Nibbles is fine and is actually taking care of them so she gets an A+. I'm afraid it won't last, tho, so we are keeping an eye on them. But for now they are adorable and very funny.

And would you look at those ears!

The star of the day, tho, was my Dog#1. After all the hullabaloo of the babies arrival I let the dogs smell my hands. Kai and Zander thought they smelled delicious but my #1 was immediately on the job. A little later I asked him, "Where's the babies?" and he trotted right over to where Nibbles and the babies were - and he was eager to start guarding them. So he'll be helping me when we transition the babies to bottles. Good dog!

In the meantime the air is filled with the tiny little squeaky toy noises of little baby goats!

Happy Thursday everyone! Would you just look at these little cutie pies!

Wednesday, April 16, 2014

This has to be the end of winter. Last snow. It has to be.

Last Sunday when it was sunny and 80* and I just could not make myself believe that it was going to snow again. It did. This is my official record keeping note that yesterday's snow was the last. Stick a fork in it, this winter has to be done. It snowed really hard yesterday morning.

 Sunday was glorious.

But we are just getting some blooms!  My orchard friends are not expecting peaches this year. "Maybe a few."  He said. But nothing like the basket busting crop last year. They tell me that they get a really good crop every 2 or 3 years. Drat.

And then this happened...

The pears seem to be doing OK but we haven't seen any other blossoms yet. By this time last year we had apple and peach blossoms - and we had a lost hard frost also, on the 21st. This morning it was 21* when I took the dogs out.

I know that city folks and our friends in more temperate regions are probably tired of hearing about all this weather. But it's really been a looloo. I can't get anything planted yet and can only do so much work outside. This, of course, pushes back any harvest. So it's all very frustrating.

But keeping these notes makes it easier for future planning.  I like being able to see where our progress is in relation to previous years. And it helps me figure out what I should be working on next. 

In other news.... Nibbles should be ready to have her babies soon. Probably not today but soon. Maybe tomorrow? I checked this morning and she looks irritated but not ready to burst. One thing that I'm glad about is that we waited so late to breed the goats. This cold winter has made a difficult kidding season for many folks.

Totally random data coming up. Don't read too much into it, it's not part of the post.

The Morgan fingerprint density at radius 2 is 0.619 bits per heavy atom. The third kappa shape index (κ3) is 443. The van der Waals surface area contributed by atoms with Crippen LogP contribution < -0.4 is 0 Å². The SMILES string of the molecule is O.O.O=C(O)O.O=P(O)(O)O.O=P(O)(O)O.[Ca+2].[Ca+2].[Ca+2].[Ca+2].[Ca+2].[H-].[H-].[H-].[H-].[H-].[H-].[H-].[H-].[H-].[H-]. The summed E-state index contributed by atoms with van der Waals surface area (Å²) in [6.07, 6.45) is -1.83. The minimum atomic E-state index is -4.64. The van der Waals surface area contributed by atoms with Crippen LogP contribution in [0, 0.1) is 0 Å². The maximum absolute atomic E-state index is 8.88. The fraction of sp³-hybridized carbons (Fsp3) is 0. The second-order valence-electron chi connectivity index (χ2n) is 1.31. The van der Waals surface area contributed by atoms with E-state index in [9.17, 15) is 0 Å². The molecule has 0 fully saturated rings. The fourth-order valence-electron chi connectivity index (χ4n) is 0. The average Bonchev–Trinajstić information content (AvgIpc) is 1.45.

Today we'll have more sunshine and blue sky. And hopefully we will get to our normal temperature soon.

Happy Wednesday everyone!

Monday, April 14, 2014

All our beez died....

So, all our beez died. They didn't make it thru this long and difficult winter. We think that they did OK up until the last polar vortex got us. It had been warm one day then bitterly cold the next - we think that is what did them in. It's very sad.

Back when we had beez and were happy.

We talked to a lady in town who said she knew some folks who moved their hives into their basement on the coldest nites. To tell you the truth I would have never thought of that. I can't imagine that would go well for us. I'm picturing over-interested cats covered in honey, wax, and angry beez.

We did what we could which was to take up most of the honey. We left some of it out there, tho,  in the off chance a swarm is out and about and wants to move right on into our a nice and roomy hive.

Not a bad supper - Honey Soy chicken.

The good news is that the honey is terrific. Last nite we made Honey Soy chicken and it was really good. I can't wait to drizzle some of the honey over goat cheese once the goats ramp up to full production next month.

In the meantime the crazy weather is making us all insane. At this writing (a couple hours before sunrise on Monday) its 73*...but it will snow within 24 hours. It's all a little ridiculous. I'm glad I didn't put any plants out yet and I hope my greenhouse will keep my seedlings from freezing tomorrow morning.

Happy Monday everyone - did your beez make it?

Sunday, April 13, 2014

Steaming Hard Cooked Eggs

Friends, you know we've all been here....

You desperately want a plate of deviled eggs - but your farm eggs are so fresh that they are too hard to peel. The pain is real.

Well, suffer no more. Stop boiling those hard cooked eggs - steam them.

Yep. It sounds crazy - right? When my pal Bourbon Red told me to give it a try I immediately wrote it off as some sort of ridiculous idea. But then .... well... maybe I'd try it.

It totally works.

I couldn't believe it. Fresh eggs - as is fresh that day - peeled like a dream. I wasn't left with a big nasty, jagged, ripped apart egg... it was smooth and perfect and perfectly cooked.

Even Alton Brown agrees..... this is a great video that explains it all (just about 3 mins). I'm absolutely sold on steaming hard cooked eggs.